The original MOST DANGEROUS GAME storyline only comes into play during the final section of the movie, and in this telling it's not nearly as chilling. Mike and Katie aren't being hunted for hunting's sake, but for a more practical reason, to stop them from leaving.

The film also isn't as disturbing as the 1932 version; a couple years ago I watched it again when my son read the story, and I was struck by just how very "pre-Code" it was; Zaroff's trophy room could give the unsuspecting viewer nightmares! (I suspect I may have seen an edited version on KTTV Ch. 11 in the late '70s; the films were usually sliced to ribbons for commercials anyway.) In RUN FOR THE SUN Mike and Katie have a grueling experience in the last third of the film, but it's simply an exciting, suspenseful adventure film, not really especially violent or scary.

This film was directed by Roy Boulting. An interesting bit of trivia is that the film's producers included actress Jane Russell and her husband Bob Waterfield.

In addition to Netflix, RUN FOR THE SUN is available on a fairly inexpensive Region 2 DVD. It does not appear to have had a DVD or VHS release in the U.S.

RUN FOR THE SUN will be shown on Turner Classic Movies on June 25, 2011, as part of an evening of Jane Greer films. TCM has a great lineup planned which includes OUT OF THE PAST (1947), THE BIG STEAL (1949), THE COMPANY SHE KEEPS (1951), DESPERATE SEARCH (1952), and a title I'm especially excited about, STATION WEST (1948), which is a hard-to-find film costarring Dick Powell. Greer fans should save the date!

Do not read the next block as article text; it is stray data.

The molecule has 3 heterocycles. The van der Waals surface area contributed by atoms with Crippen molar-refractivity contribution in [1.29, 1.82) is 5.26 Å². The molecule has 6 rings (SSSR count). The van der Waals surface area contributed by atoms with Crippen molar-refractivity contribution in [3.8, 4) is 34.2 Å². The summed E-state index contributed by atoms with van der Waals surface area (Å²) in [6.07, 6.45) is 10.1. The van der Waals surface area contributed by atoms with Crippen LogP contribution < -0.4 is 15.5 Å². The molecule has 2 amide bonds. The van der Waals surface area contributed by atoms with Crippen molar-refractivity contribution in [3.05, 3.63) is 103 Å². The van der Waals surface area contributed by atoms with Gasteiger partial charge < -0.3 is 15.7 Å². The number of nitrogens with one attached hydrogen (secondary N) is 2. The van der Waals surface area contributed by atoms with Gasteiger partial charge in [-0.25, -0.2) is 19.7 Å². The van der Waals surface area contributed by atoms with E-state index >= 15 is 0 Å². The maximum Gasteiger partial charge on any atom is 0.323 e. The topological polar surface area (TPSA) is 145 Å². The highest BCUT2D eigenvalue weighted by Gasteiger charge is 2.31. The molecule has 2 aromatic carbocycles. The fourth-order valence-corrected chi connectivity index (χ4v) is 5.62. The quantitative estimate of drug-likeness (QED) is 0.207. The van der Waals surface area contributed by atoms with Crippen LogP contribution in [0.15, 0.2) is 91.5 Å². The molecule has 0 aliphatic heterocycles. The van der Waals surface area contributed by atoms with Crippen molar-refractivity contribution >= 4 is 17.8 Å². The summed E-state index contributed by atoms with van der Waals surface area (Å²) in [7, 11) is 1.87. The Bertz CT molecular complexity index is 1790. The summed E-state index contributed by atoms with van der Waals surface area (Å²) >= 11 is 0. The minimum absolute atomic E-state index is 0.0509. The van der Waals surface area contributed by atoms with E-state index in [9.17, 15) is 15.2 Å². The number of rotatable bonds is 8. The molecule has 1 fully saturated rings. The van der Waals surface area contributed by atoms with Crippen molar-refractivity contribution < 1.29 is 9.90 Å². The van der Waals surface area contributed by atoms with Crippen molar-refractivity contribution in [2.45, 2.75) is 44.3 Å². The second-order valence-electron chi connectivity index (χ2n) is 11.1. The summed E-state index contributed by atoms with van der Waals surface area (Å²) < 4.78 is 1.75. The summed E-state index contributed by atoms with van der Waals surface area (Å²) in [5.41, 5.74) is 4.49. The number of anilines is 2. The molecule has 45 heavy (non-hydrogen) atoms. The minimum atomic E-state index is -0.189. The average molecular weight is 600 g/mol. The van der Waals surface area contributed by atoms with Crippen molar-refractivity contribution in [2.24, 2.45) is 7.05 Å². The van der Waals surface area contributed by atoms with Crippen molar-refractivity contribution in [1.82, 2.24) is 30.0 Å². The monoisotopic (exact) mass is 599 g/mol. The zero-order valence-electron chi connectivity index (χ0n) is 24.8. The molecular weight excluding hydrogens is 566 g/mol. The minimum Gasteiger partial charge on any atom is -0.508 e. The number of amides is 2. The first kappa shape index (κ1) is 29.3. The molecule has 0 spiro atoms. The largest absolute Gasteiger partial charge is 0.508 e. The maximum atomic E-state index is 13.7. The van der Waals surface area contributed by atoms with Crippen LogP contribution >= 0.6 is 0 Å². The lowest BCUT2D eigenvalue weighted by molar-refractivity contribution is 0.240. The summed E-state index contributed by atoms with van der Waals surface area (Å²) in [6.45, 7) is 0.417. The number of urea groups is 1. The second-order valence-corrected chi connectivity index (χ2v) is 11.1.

TCM has clips from the film available at the TCM website.

June 2012 Update: Thanks to MGM, this movie is now available on a Region 1 DVD-R in the United States. Glenn Erickson has reviewed it at DVD Savant.

7 Comments:

Blogger Jacqueline T Lynch said...

I've not seen this film, but "The Most Dangerous Game", book and story, have always been favorites.

4:12 AM  
Blogger Robby Cress said...

I enjoyed "The Most Dangerous Game" when I saw it. I never knew there was a remake with Widmark and Greer! With that combo it has to be decent.

11:22 AM